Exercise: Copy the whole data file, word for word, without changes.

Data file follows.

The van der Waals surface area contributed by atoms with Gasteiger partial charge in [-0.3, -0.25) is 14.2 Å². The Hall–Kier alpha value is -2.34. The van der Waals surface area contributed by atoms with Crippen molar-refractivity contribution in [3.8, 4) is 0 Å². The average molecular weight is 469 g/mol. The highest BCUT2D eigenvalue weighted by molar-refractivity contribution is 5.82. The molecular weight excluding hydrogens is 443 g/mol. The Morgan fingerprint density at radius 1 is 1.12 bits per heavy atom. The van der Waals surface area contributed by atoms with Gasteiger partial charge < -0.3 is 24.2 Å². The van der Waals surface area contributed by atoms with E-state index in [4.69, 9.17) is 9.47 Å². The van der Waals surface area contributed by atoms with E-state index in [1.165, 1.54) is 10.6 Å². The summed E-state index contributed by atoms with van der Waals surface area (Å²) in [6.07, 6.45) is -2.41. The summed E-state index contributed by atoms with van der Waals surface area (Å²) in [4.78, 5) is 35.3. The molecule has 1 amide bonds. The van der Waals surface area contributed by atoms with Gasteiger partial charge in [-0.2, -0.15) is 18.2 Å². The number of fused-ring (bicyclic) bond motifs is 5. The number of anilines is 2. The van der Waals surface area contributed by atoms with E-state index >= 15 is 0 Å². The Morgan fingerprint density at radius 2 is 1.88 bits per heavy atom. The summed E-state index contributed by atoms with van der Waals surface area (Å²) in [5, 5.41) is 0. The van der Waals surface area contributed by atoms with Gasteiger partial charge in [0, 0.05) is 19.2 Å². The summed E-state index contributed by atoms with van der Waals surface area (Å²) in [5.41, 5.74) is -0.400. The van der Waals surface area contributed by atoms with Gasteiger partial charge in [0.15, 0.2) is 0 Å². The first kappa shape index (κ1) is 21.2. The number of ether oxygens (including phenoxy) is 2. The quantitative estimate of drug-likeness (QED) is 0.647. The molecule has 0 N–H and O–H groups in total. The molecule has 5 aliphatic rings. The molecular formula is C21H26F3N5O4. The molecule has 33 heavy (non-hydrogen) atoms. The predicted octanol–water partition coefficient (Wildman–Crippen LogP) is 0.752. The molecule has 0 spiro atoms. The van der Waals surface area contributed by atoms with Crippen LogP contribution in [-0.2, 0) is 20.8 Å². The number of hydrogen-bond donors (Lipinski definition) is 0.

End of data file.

The van der Waals surface area contributed by atoms with Gasteiger partial charge in [-0.3, -0.25) is 14.2 Å². The Hall–Kier alpha value is -2.34. The van der Waals surface area contributed by atoms with Crippen molar-refractivity contribution in [3.8, 4) is 0 Å². The average molecular weight is 469 g/mol. The highest BCUT2D eigenvalue weighted by molar-refractivity contribution is 5.82. The molecular weight excluding hydrogens is 443 g/mol. The Morgan fingerprint density at radius 1 is 1.12 bits per heavy atom. The van der Waals surface area contributed by atoms with Gasteiger partial charge < -0.3 is 24.2 Å². The van der Waals surface area contributed by atoms with E-state index in [4.69, 9.17) is 9.47 Å². The van der Waals surface area contributed by atoms with E-state index in [1.165, 1.54) is 10.6 Å². The summed E-state index contributed by atoms with van der Waals surface area (Å²) in [6.07, 6.45) is -2.41. The summed E-state index contributed by atoms with van der Waals surface area (Å²) in [4.78, 5) is 35.3. The molecule has 1 amide bonds. The van der Waals surface area contributed by atoms with Gasteiger partial charge in [-0.2, -0.15) is 18.2 Å². The number of fused-ring (bicyclic) bond motifs is 5. The number of anilines is 2. The van der Waals surface area contributed by atoms with E-state index >= 15 is 0 Å². The Morgan fingerprint density at radius 2 is 1.88 bits per heavy atom. The summed E-state index contributed by atoms with van der Waals surface area (Å²) in [5, 5.41) is 0. The van der Waals surface area contributed by atoms with Gasteiger partial charge in [0, 0.05) is 19.2 Å². The summed E-state index contributed by atoms with van der Waals surface area (Å²) in [5.41, 5.74) is -0.400. The van der Waals surface area contributed by atoms with Gasteiger partial charge in [0.15, 0.2) is 0 Å². The first kappa shape index (κ1) is 21.2. The number of ether oxygens (including phenoxy) is 2. The quantitative estimate of drug-likeness (QED) is 0.647. The molecule has 0 N–H and O–H groups in total. The molecule has 5 aliphatic rings. The molecular formula is C21H26F3N5O4. The molecule has 33 heavy (non-hydrogen) atoms. The predicted octanol–water partition coefficient (Wildman–Crippen LogP) is 0.752. The molecule has 0 spiro atoms. The van der Waals surface area contributed by atoms with Crippen LogP contribution in [-0.2, 0) is 20.8 Å². The number of hydrogen-bond donors (Lipinski definition) is 0.